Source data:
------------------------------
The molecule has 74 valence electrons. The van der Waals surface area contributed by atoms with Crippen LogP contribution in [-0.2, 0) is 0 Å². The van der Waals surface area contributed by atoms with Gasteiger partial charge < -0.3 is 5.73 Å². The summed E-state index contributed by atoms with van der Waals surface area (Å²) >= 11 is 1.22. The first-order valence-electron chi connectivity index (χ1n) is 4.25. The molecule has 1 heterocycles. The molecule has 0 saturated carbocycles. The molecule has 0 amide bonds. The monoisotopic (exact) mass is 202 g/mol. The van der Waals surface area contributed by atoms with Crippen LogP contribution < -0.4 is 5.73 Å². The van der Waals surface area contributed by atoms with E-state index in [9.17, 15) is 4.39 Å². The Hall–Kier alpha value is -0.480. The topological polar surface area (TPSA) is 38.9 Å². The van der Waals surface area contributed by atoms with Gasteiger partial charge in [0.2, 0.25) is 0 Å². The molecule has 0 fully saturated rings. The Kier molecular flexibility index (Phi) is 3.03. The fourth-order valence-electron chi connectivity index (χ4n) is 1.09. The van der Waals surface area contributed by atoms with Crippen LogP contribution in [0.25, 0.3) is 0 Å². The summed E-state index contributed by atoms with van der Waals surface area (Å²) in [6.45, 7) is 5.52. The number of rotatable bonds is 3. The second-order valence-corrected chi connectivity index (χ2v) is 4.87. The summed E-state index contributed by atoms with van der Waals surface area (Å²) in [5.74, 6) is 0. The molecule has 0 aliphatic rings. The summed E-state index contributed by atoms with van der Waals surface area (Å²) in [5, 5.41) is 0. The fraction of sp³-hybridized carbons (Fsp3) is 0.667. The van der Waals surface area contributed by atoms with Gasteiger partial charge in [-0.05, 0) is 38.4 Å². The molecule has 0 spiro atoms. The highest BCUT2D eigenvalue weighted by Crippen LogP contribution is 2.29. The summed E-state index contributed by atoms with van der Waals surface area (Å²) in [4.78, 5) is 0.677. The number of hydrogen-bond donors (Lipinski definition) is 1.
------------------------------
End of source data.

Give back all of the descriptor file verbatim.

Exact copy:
The molecule has 74 valence electrons. The van der Waals surface area contributed by atoms with Crippen LogP contribution in [-0.2, 0) is 0 Å². The van der Waals surface area contributed by atoms with Gasteiger partial charge < -0.3 is 5.73 Å². The summed E-state index contributed by atoms with van der Waals surface area (Å²) >= 11 is 1.22. The first-order valence-electron chi connectivity index (χ1n) is 4.25. The molecule has 1 heterocycles. The molecule has 0 saturated carbocycles. The molecule has 0 amide bonds. The monoisotopic (exact) mass is 202 g/mol. The van der Waals surface area contributed by atoms with Crippen LogP contribution < -0.4 is 5.73 Å². The van der Waals surface area contributed by atoms with E-state index in [9.17, 15) is 4.39 Å². The Hall–Kier alpha value is -0.480. The topological polar surface area (TPSA) is 38.9 Å². The van der Waals surface area contributed by atoms with Gasteiger partial charge in [0.2, 0.25) is 0 Å². The molecule has 0 fully saturated rings. The Kier molecular flexibility index (Phi) is 3.03. The fourth-order valence-electron chi connectivity index (χ4n) is 1.09. The van der Waals surface area contributed by atoms with Crippen LogP contribution in [0.25, 0.3) is 0 Å². The summed E-state index contributed by atoms with van der Waals surface area (Å²) in [6.45, 7) is 5.52. The number of rotatable bonds is 3. The second-order valence-corrected chi connectivity index (χ2v) is 4.87. The summed E-state index contributed by atoms with van der Waals surface area (Å²) in [5.74, 6) is 0. The molecule has 0 aliphatic rings. The summed E-state index contributed by atoms with van der Waals surface area (Å²) in [5, 5.41) is 0. The fraction of sp³-hybridized carbons (Fsp3) is 0.667. The van der Waals surface area contributed by atoms with Gasteiger partial charge in [-0.05, 0) is 38.4 Å². The molecule has 0 spiro atoms. The highest BCUT2D eigenvalue weighted by Crippen LogP contribution is 2.29. The summed E-state index contributed by atoms with van der Waals surface area (Å²) in [4.78, 5) is 0.677. The number of hydrogen-bond donors (Lipinski definition) is 1.